The doctrine treating federal preemption of state law has been plagued by uncertainty and confusion. Part of the problem is that courts purport to interpret congressional intent when often Congress has never considered the particular preemption question at issue. This Article suggests that courts deciding preemption cases should take seriously a commonly articulated rationale for the federalization of law: the need to coordinate applicable legal standards in order to facilitate a national market or to otherwise provide clear guidance to parties regarding the laws that apply to their conduct. In situations where federal law can serve a coordinating function but ...


The Mexican-American Penal Sentences Treaty: A Run-On Sentence, Gary Gray Feb 2013

The Mexican-American Penal Sentences Treaty: A Run-On Sentence, Gary Gray

Pepperdine Law Review

No abstract provided.


The October 2008 Term: First Amendment And Then Some, Burt Neuborne Sep 2012

The October 2008 Term: First Amendment And Then Some, Burt Neuborne

Touro Law Review

Liberals must acknowledge a dirty little secret about American constitutional law; a secret that the Warren Court made apparent, though it had existed from the day John Marshall asserted the power of judicial review in a Constitution that says nothing about it. The secret is that there is no serious theory explaining or justifying what courts actually do when they strike down a statute as unconstitutional.

The Warren years were enormously important in moving the country forward. I do not know what we would have done without the wisdom and courage of the Court. But when you start looking for ...


But How Will The People Know? Public Opinion As A Meager Influence In Shaping Contemporary Supreme Court Decision Making, Tom Goldstein, Amy Howe Apr 2011

But How Will The People Know? Public Opinion As A Meager Influence In Shaping Contemporary Supreme Court Decision Making, Tom Goldstein, Amy Howe

Michigan Law Review

Chief Justice John Roberts famously described the ideal Supreme Court Justice as analogous to a baseball umpire, who simply "applies" the rules, rather than making them. Roberts promised to "remember that it's my job to call balls and strikes and not to pitch or bat." At her own recent confirmation hearings, Elena Kagan demurred, opining that Roberts's metaphor might erroneously suggest that "everything is clear-cut, and that there's no judgment in the process." Based on his 2009 book, The Will of the People: How Public Opinion Has Influenced the Supreme Court and Shaped the Meaning of the ...


Inferiorizing Judicial Review: Popular Constitutionalism In Trial Courts, Ori Aronson Jul 2010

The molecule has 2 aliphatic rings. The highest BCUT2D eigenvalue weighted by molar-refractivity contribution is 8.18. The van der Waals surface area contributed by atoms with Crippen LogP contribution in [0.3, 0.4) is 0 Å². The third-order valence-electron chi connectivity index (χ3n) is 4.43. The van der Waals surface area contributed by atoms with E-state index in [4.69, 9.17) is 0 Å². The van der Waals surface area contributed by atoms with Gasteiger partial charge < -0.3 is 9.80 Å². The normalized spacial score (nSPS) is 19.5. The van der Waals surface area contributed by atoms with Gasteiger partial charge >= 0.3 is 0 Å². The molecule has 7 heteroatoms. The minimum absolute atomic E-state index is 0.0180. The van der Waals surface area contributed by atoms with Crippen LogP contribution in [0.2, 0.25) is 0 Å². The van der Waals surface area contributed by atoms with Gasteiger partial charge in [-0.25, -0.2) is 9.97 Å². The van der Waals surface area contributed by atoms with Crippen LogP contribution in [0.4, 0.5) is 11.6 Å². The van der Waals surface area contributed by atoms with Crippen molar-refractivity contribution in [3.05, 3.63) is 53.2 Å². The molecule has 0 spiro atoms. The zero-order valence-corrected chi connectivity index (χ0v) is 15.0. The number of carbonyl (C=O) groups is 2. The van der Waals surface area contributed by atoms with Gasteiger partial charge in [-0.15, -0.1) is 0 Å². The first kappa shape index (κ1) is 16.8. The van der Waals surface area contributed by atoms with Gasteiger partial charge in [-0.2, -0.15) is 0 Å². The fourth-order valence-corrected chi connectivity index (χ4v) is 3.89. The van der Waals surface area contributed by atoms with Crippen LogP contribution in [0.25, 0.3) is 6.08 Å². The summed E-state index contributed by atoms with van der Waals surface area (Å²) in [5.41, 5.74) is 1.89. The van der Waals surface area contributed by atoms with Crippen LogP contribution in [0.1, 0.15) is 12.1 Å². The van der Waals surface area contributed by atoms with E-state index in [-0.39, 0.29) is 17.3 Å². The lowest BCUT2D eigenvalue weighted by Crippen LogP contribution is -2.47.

Inferiorizing Judicial Review: Popular Constitutionalism In Trial Courts, Ori Aronson

University of Michigan Journal of Law Reform

The ongoing debates over the legitimacy of judicial review-the power of courts to strike down unconstitutional statutes-as well as the evolving school of thought called "popular constitutionalism, " are characterized by a preoccupation with the Supreme Court as the embodiment of judicial power This is a striking shortcoming in prevailing constitutional theory, given the fact that in the United States, inferior courts engage in constitutional adjudication and in acts of judicial review on a daily basis, in ways that are importantly different from the familiar practices of the Supreme Court. The Article breaks down this monolithic concept of "the courts" by ...


The Supreme Court Of Canada, Charter Dialogue, And Deference, Rosalind Dixon Apr 2009

The Supreme Court Of Canada, Charter Dialogue, And Deference, Rosalind Dixon

Osgoode Hall Law Journal

For those concerned about the democratic legitimacy of Charter review by Canadian courts, the idea of dialogue offers a promising middle path between the extremes of judicial and legislative supremacy. Current dialogue theory, however, largely fails to live up to this promise of compromise. Instead of distinguishing democratic worries associated with US style, strong-form judicial review, it largely endorses the legitimacy of such review. For dialogue to live up to its original promise, a new theory that more clearly distinguishes Canada from the United States is required. This article offers a new theory of dialogue in which the willingness of ...


Expanding Judiciaries: India And The Rise Of The Good Governance Court, Nick Robinson Jan 2009

Expanding Judiciaries: India And The Rise Of The Good Governance Court, Nick Robinson

Washington University Global Studies Law Review

In recent years, courts have risen in power across the world, and the Indian Supreme Court has rightly been pointed to as an example of this global trend. In many ways the Indian Court has become a court of good governance that sits in judgment over the rest of the Indian government. This Article argues that the Court has expanded its mandate as a result of the shortcomings (real, perceived, or feared) of India's representative institutions. The Indian Supreme Court's institutional structure has also aided its rise and helps explain why the Court has gained more influence than ...